Anisole product did not recrystallize so data is taken from another lab’s.
Crude mass product of acetamide: 0.235g
Recrystallized product mass of acetamide: 0.087g
Theoretical yield: 0.0625g
Percent yield: 139%
Aniline and phenol both formed a tri-substituted product in two ortho and one para positions according to their respective melting point ranges. This confirms expectations that these two substituents are the strongest activators. This is because the NH2 and OH groups are very electronegative and reactive which allows their carbocation resonance structures to be stabilized. Even though both aniline and phenol had the same amount of polybromination, we know that since nitrogen is less electronegative than oxygen, aniline has less inductive effects. In turn, it means that aniline would have more electron density which make makes it more reactive to electrophiles. Although the anisole did not form a product, retrieved data suggests that the product is is actually disubstituted this contradicts the prediction that it would be trisubstituted also it is not surprising because anisole has an extra carbon attached to the oxygen which could weaken resonance effects.
Lastly, the melting point ranges for the acetamide product suggest that it formed 4-bromoacetamide. Based on the data gathered, the ranking in order of increasing activity would be aniline, phenol, anisole, and acetamide. This matches up with initial predictions. These results make sense because anisole and acetamide have resonance structures where the electron density is moved outside of the ring so it cannot activate the benzene ring as well as the other two. With regards to the efficiency of the reaction, three of the reactions appeared to be efficient. Aniline, phenol, and acetamide all reacted efficiently. This is observed through their products which displayed conclusive melting point ranges that confirmed their predictions. Although 10% bromine solution was used these reactions carried to completion and their yields were decent. Conclusion:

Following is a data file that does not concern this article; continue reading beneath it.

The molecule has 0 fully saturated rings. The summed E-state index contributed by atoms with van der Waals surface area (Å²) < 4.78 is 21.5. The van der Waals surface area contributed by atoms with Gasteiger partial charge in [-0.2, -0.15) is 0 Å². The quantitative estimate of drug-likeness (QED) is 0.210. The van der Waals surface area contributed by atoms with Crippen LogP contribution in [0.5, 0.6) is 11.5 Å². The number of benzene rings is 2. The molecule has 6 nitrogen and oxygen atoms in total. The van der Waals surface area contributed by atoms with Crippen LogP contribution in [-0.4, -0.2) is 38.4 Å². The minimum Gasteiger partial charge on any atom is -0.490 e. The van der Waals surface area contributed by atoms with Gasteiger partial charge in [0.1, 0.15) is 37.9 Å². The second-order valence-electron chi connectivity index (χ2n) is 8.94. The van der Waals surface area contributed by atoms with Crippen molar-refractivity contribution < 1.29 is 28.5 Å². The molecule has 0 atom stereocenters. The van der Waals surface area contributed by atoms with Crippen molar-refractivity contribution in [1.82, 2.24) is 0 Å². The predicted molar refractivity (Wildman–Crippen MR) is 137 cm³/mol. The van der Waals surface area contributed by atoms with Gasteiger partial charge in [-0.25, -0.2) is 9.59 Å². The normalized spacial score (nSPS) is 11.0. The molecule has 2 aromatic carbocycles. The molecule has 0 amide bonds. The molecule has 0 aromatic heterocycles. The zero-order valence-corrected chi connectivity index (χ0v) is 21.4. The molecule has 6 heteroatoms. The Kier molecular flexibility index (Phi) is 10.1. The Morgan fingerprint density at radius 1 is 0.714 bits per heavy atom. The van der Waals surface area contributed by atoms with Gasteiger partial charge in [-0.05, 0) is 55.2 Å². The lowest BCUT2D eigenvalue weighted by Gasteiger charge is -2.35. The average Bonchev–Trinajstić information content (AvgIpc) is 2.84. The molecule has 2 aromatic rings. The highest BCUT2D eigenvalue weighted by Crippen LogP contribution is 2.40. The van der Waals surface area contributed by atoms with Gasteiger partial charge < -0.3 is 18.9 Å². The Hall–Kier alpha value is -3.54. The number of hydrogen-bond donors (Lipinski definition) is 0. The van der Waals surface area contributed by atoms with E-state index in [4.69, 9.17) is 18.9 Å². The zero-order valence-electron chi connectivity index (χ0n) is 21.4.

Aniline and Phenol both yield trisubstituted products of 2,4,6-bromoaniline and 2,4,6-bromophenol according to the melting point ranges obtained. This supports predictions that these amine and hydroxyl groups would be the strongest activating groups of benzene. Anisole yielded a disubstituted product which suggests that it is a more moderate activator when compared to aniline and phenol. Acetamide, which has the bulkiest substituent, yield a monosubstituted product which suggests that it is the weakest activator of the four. These results match up with ranking predictions but differ with substituent predictions. It was predicted that anisole’s activating strength would be on par with that of phenol and aniline when results indicate that it is actually considerably weaker.
After recrystallzation and weighing out the final product identified as 4-bromoacetamide. It was observed that the actual yield was higher than the theoretical yield. This could have been due to impurities in our final product.